Easy Ways To Relieve Daily Hip Pain

Easy Ways To Relieve Daily Hip Pain

Pain in the hip can throw a wrench into anyone’s day. While acute hip pain may stem from a sedentary lifestyle, chronic hip pain is often a symptom of several conditions, including arthritis, injuries, or bursitis. Athletes who move their hips in all directions, like gymnasts and dancers, can easily injure their hips and experience hip pain. The most common way to treat hip pain is via rest and physical therapy.

Hip pain can make everyday activities, such as walking up stairs or bending down to tie your shoe, feel like a chore. It doesn’t have to be this way because you can take control and manage hip pain with a few simple lifestyle modifications. Depending on the cause of the pain, ice, stretching, exercise, and strength training, among other things, may alleviate pain. If the damage is so severe, your doctor may recommend hip replacement surgery. If the damage isn’t as severe, experiment with the following tips to help relieve daily hip pain.

Stretch To Ease Stiffness

The American Academy of Orthopedic Surgeons (AAOS) says that stretching the muscles can help restore range of motion and mobility. A great way to ease stiffness is to stand with your left hand against a wall or hair for support. Cross your left leg behind your right and lean your upper body to the right, pushing your hips to the left. You should feel a stretch alone gate outside of your hip and oblique. Hold this stretch for 30 seconds and then release. Repeat for a total of four times and then do the same on the other side.

Cool Inflammation With Ice

Icing your hip joint can help reduce inflammation in the affected area, which may reduce overall pain. Wrap an ice pack in a towel and apply it where you feel the pain. Hip pain can also result from lower back tightness, so ice the lower back as well. Aim to ice these areas for about 10 to 15 minutes, up to four times a day. A great time to ice is right after you exercise to help reduce pain or swelling.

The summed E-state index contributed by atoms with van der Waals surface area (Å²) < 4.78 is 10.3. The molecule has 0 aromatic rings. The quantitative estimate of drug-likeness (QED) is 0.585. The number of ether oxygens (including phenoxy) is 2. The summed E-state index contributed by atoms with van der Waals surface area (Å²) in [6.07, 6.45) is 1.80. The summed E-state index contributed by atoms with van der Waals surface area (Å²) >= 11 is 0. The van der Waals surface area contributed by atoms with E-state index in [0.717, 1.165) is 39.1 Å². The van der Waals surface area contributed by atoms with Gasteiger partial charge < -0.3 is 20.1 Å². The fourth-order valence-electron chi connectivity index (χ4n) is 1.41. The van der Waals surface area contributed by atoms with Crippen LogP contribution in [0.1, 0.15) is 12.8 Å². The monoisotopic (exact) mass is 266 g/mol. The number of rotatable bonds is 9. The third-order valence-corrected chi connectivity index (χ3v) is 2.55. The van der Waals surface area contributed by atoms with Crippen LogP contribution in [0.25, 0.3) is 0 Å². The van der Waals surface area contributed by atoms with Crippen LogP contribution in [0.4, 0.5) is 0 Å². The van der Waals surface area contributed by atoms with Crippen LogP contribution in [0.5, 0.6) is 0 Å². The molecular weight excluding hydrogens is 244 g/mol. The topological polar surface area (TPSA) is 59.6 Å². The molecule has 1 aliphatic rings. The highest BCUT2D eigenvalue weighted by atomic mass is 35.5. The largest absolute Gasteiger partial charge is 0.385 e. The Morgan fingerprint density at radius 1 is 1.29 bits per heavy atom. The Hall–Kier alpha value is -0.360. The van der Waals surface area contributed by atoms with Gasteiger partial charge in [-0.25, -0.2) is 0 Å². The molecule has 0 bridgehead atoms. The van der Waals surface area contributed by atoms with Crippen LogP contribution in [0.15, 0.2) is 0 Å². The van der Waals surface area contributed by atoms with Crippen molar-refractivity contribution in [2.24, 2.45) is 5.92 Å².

Use Heat For Arthritis Pain

If arthritis is the cause of your hip pain, warming up the joint with a heating pad, hot bath, or hot shower can help soothe the joint. Heat helps to increase blood flow to the injured area, which promotes healing. This method of pain management may also improve your workouts, especially if you lie on a heating pad prior to exercising. Check with your doctor first to see if you have bursitis, as heat can aggravate a recent injury.

Start Your Day With Exercise

Exercises that both stretch and strengthen the muscles that support your hips can increase range of motion and reduce pain. Bridge pose, for example, is one exercise that the AAOS recommends to reduce hip pain. It helps strengthen your gluteus muscles and hamstrings, while simultaneously stretching the front of your hip. Lie on your back with your knees bent and your feet flat on the floor about six inches from your buttocks. Your fingertips should be able to touch your heels. Press your palms into the floor, engage your glutes, and thrust your hips up toward the ceiling. Tighten your core and make sure not to arch your back. Hold this position for about five seconds before lowering back to the floor. Start with one set of 10 and then build up to two or three sets. 

Work Out In Water

Certain movements, especially cardiovascular training, can be hard on the joints. An elliptical machine is a great option for people with knee pain, as it doesn’t have the same impact as running on a treadmill. For people with arthritic hip pain, though, water exercises are encouraged. Swimming or engaging in water aerobics are both low-impact exercises that you can do without hurting your hip joints. 

Listen To Your Body

Exercise can help relieve your hip pain, whether you believe it or not. When is that pain a sign that you should stop exercising? Health experts state that it’s normal to feel some soreness the day after working out, but it shouldn’t linger or worsen. If you experience sharp or shooting pain during an activity, stop doing it immediately and talk with a doctor or physical therapist about it. 



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